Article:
Philosophy of the Academy, that of Plato, who taught his disciples in a grove in Athens called the Academy.Philosophy of the Garden, that of Epicurus, who taught in a garden in Athens.Philosophy of the Lyceum, that of Aristotle, the founder of the Peripatetic school, who delivered his lectures in the Lyceum at Athens.Philosophy of the Porch, that of Zeno and the Stoics; — so called because Zeno of Citium and his successors taught in the porch of the Poicile, a great hall in Athens.

(Phil`o*stor"gy) n. [Gr. loving + affection.] Natural affection, as of parents for their children. [R.]

(Phil`o*tech"nic Phil`o*tech"nic*al) a. [Philo- + Gr. an art: cf. F. philotechnique.] Fond of the arts. [R.]

(Phil"ter) n. [F. philtre, L. philtrum, Gr. fr. to love, dear, loving.] A potion or charm intended to excite the passion of love. [Written also philtre.] Addison.

(Phil"ter), v. t. [imp. & p. p. Philtered ; p. pr. & vb. n. Philtering.]

1. To impregnate or mix with a love potion; as, to philter a draught.

2. To charm to love; to excite to love or sexual desire by a potion. Gov. of Tongue.

(||Phi*mo"sis) n. [NL., fr. Gr. a muzzling, fr. muzzle.] (Med.) A condition of the penis in which the prepuce can not be drawn back so as to uncover the glans penis.

(Phi"ton*ess) n. Pythoness; witch. [Obs.]

(Phiz) n.; pl. Phizes [Contr. fr. physiognomy.] The face or visage. [Colloq.] Cowper.

(||Phle*bi"tis) n. [NL., fr. Gr. a vein + -itis.] (Med.) Inflammation of a vein.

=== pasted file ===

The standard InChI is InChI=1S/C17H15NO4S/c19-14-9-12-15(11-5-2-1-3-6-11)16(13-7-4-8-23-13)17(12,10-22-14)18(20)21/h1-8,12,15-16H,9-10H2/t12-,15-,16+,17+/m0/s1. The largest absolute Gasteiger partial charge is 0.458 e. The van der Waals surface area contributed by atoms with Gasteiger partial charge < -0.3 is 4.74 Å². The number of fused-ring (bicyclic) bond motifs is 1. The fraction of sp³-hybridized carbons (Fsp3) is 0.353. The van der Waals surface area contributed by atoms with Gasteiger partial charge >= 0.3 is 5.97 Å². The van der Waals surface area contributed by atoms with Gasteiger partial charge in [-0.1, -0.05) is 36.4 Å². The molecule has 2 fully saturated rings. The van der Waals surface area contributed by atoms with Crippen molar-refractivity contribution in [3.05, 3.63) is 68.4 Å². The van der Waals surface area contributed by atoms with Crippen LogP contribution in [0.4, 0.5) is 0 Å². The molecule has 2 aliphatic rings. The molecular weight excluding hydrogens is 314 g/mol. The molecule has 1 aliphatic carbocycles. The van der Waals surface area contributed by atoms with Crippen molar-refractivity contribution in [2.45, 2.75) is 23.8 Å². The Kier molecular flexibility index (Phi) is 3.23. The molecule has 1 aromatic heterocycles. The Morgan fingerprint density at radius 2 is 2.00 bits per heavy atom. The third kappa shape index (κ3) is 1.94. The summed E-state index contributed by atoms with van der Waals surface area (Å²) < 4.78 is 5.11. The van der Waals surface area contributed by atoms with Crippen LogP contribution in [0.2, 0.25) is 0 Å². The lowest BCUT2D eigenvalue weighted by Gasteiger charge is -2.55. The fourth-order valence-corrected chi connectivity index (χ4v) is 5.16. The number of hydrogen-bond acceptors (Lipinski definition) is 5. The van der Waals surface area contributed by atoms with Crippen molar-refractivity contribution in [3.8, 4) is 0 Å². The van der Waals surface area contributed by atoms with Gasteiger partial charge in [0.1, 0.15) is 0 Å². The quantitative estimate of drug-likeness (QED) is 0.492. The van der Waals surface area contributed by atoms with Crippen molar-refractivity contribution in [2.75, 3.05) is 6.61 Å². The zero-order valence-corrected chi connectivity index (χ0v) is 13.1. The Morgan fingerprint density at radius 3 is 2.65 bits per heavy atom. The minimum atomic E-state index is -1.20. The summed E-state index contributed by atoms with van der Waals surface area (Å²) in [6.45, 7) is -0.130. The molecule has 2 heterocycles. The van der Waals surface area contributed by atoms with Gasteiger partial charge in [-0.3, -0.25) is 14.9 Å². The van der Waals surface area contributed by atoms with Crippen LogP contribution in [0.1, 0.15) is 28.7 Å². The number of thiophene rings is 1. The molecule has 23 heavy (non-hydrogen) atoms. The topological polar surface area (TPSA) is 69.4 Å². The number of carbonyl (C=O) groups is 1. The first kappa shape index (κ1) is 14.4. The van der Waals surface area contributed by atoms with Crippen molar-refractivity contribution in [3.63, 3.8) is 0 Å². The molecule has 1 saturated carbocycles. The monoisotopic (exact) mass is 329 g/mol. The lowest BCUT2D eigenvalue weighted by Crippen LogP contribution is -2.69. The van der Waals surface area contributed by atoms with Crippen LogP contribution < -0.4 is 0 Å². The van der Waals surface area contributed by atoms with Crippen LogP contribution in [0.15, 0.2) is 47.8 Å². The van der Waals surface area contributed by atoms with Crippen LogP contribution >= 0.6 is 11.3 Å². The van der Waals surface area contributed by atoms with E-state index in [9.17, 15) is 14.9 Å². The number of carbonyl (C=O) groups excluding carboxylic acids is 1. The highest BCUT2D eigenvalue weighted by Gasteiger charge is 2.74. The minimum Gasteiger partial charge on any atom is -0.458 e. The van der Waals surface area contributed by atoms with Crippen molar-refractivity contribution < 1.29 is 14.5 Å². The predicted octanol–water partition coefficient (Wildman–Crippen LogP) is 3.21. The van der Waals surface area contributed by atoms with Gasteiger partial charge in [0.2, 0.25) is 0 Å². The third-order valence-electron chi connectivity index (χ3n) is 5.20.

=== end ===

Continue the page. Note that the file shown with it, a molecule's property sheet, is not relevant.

(Phleb"o*gram) n. [Gr. + -gram.] (Physiol.) A tracing (with the sphygmograph) of the movements of a vein, or of the venous pulse.

(Phleb"o*lite Phleb"o*lith) n. [Gr. a vein + -lite, - lith.] (Med.) A small calcareous concretion formed in a vein; a vein stone.

(Phle*bol"o*gy) n. [Gr. a vein + -logy.] A branch of anatomy which treats of the veins.

(Phle*bot"o*mist) n. [Cf. F. phlébotomiste.] (Med.) One who practiced phlebotomy.

(Phle*bot"o*mize) v. t. [imp. & p. p. Phlebotomized ; p. pr. & vb. n. Phlebotomizing ] [Cf. F. phlébotomiser.] To let blood from by opening a vein; to bleed. [R.] Howell.

3. Practical wisdom; calmness of temper and judgment; equanimity; fortitude; stoicism; as, to meet misfortune with philosophy.

Then had he spent all his philosophy.

4. Reasoning; argumentation.

Of good and evil much they argued then, . . .
Vain wisdom all, and false philosophy.

5. The course of sciences read in the schools. Johnson.

6. A treatise on philosophy.

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